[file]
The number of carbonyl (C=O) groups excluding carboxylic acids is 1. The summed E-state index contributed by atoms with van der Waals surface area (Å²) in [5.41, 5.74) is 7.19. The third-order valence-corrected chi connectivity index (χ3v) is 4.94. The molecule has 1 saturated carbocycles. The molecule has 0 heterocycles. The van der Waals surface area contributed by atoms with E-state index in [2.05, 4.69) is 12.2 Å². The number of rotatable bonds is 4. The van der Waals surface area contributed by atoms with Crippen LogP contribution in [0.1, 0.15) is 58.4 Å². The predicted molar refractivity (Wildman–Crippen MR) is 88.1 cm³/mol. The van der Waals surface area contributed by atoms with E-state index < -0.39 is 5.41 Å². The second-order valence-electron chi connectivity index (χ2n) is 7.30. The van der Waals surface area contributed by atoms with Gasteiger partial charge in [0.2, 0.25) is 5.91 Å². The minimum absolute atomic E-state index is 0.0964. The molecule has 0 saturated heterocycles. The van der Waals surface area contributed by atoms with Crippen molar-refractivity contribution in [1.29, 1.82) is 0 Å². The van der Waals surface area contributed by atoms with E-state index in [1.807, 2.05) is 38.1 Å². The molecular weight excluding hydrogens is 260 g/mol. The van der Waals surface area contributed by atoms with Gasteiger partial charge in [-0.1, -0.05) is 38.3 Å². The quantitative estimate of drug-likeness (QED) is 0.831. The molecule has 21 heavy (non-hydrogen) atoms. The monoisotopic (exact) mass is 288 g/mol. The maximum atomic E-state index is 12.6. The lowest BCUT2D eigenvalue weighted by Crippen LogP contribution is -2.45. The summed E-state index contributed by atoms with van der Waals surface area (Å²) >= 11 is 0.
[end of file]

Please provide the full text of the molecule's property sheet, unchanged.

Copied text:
The number of carbonyl (C=O) groups excluding carboxylic acids is 1. The summed E-state index contributed by atoms with van der Waals surface area (Å²) in [5.41, 5.74) is 7.19. The third-order valence-corrected chi connectivity index (χ3v) is 4.94. The molecule has 1 saturated carbocycles. The molecule has 0 heterocycles. The van der Waals surface area contributed by atoms with E-state index in [2.05, 4.69) is 12.2 Å². The number of rotatable bonds is 4. The van der Waals surface area contributed by atoms with Crippen LogP contribution in [0.1, 0.15) is 58.4 Å². The predicted molar refractivity (Wildman–Crippen MR) is 88.1 cm³/mol. The van der Waals surface area contributed by atoms with E-state index < -0.39 is 5.41 Å². The second-order valence-electron chi connectivity index (χ2n) is 7.30. The van der Waals surface area contributed by atoms with Gasteiger partial charge in [0.2, 0.25) is 5.91 Å². The minimum absolute atomic E-state index is 0.0964. The molecule has 0 saturated heterocycles. The van der Waals surface area contributed by atoms with Crippen molar-refractivity contribution in [1.29, 1.82) is 0 Å². The van der Waals surface area contributed by atoms with E-state index in [1.807, 2.05) is 38.1 Å². The molecular weight excluding hydrogens is 260 g/mol. The van der Waals surface area contributed by atoms with Gasteiger partial charge in [-0.1, -0.05) is 38.3 Å². The quantitative estimate of drug-likeness (QED) is 0.831. The molecule has 21 heavy (non-hydrogen) atoms. The monoisotopic (exact) mass is 288 g/mol. The maximum atomic E-state index is 12.6. The lowest BCUT2D eigenvalue weighted by Crippen LogP contribution is -2.45. The summed E-state index contributed by atoms with van der Waals surface area (Å²) >= 11 is 0.